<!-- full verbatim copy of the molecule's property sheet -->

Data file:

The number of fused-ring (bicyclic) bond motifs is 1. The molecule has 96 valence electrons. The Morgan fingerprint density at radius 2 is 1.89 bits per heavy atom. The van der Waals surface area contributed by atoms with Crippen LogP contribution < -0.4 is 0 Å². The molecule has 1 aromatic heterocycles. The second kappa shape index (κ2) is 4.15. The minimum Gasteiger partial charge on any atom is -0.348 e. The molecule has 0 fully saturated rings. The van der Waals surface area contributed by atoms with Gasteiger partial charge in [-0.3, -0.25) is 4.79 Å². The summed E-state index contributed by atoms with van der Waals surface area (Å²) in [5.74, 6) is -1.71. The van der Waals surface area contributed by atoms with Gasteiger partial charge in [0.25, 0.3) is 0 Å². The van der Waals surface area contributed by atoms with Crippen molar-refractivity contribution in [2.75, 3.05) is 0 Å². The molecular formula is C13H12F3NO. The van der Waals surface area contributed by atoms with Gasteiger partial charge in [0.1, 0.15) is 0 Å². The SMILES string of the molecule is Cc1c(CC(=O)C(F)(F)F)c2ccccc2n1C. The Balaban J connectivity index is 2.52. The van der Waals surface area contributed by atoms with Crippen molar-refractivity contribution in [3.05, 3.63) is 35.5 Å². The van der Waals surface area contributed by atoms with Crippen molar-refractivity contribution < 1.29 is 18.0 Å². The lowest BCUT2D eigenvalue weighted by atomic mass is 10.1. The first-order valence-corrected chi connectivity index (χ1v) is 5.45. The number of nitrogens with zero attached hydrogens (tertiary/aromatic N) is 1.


The number of fused-ring (bicyclic) bond motifs is 1. The molecule has 96 valence electrons. The Morgan fingerprint density at radius 2 is 1.89 bits per heavy atom. The van der Waals surface area contributed by atoms with Crippen LogP contribution < -0.4 is 0 Å². The molecule has 1 aromatic heterocycles. The second kappa shape index (κ2) is 4.15. The minimum Gasteiger partial charge on any atom is -0.348 e. The molecule has 0 fully saturated rings. The van der Waals surface area contributed by atoms with Gasteiger partial charge in [-0.3, -0.25) is 4.79 Å². The summed E-state index contributed by atoms with van der Waals surface area (Å²) in [5.74, 6) is -1.71. The van der Waals surface area contributed by atoms with Gasteiger partial charge in [0.25, 0.3) is 0 Å². The van der Waals surface area contributed by atoms with Crippen molar-refractivity contribution in [2.75, 3.05) is 0 Å². The molecular formula is C13H12F3NO. The van der Waals surface area contributed by atoms with Gasteiger partial charge in [0.1, 0.15) is 0 Å². The SMILES string of the molecule is Cc1c(CC(=O)C(F)(F)F)c2ccccc2n1C. The Balaban J connectivity index is 2.52. The van der Waals surface area contributed by atoms with Crippen molar-refractivity contribution in [3.05, 3.63) is 35.5 Å². The van der Waals surface area contributed by atoms with Crippen molar-refractivity contribution < 1.29 is 18.0 Å². The lowest BCUT2D eigenvalue weighted by atomic mass is 10.1. The first-order valence-corrected chi connectivity index (χ1v) is 5.45. The number of nitrogens with zero attached hydrogens (tertiary/aromatic N) is 1.